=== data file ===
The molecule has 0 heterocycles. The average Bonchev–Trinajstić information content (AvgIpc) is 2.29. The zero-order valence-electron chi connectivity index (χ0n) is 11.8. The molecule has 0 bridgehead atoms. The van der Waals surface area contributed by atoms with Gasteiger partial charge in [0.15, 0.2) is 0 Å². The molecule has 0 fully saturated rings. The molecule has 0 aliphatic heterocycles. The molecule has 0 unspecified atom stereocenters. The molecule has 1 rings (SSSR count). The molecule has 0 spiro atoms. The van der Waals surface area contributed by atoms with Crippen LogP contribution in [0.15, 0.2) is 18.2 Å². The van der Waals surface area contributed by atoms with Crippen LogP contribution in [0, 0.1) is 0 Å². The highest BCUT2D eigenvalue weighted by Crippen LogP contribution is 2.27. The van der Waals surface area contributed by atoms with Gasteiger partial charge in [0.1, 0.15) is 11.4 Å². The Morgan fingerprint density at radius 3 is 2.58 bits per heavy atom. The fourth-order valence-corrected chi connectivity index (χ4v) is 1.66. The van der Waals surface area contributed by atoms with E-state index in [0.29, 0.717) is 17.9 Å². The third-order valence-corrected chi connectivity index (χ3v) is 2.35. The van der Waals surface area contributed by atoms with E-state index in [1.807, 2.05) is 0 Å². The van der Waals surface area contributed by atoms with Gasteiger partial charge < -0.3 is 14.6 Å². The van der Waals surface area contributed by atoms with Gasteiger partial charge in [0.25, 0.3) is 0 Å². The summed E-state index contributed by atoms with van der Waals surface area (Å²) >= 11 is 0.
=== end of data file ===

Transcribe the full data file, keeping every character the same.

The molecule has 0 heterocycles. The average Bonchev–Trinajstić information content (AvgIpc) is 2.29. The zero-order valence-electron chi connectivity index (χ0n) is 11.8. The molecule has 0 bridgehead atoms. The van der Waals surface area contributed by atoms with Gasteiger partial charge in [0.15, 0.2) is 0 Å². The molecule has 0 fully saturated rings. The molecule has 0 aliphatic heterocycles. The molecule has 0 unspecified atom stereocenters. The molecule has 1 rings (SSSR count). The molecule has 0 spiro atoms. The van der Waals surface area contributed by atoms with Crippen LogP contribution in [0.15, 0.2) is 18.2 Å². The van der Waals surface area contributed by atoms with Crippen LogP contribution in [0, 0.1) is 0 Å². The highest BCUT2D eigenvalue weighted by Crippen LogP contribution is 2.27. The van der Waals surface area contributed by atoms with Gasteiger partial charge in [0.1, 0.15) is 11.4 Å². The Morgan fingerprint density at radius 3 is 2.58 bits per heavy atom. The fourth-order valence-corrected chi connectivity index (χ4v) is 1.66. The van der Waals surface area contributed by atoms with E-state index in [0.29, 0.717) is 17.9 Å². The third-order valence-corrected chi connectivity index (χ3v) is 2.35. The van der Waals surface area contributed by atoms with E-state index in [1.807, 2.05) is 0 Å². The van der Waals surface area contributed by atoms with Gasteiger partial charge < -0.3 is 14.6 Å². The van der Waals surface area contributed by atoms with Gasteiger partial charge in [0.25, 0.3) is 0 Å². The summed E-state index contributed by atoms with van der Waals surface area (Å²) >= 11 is 0.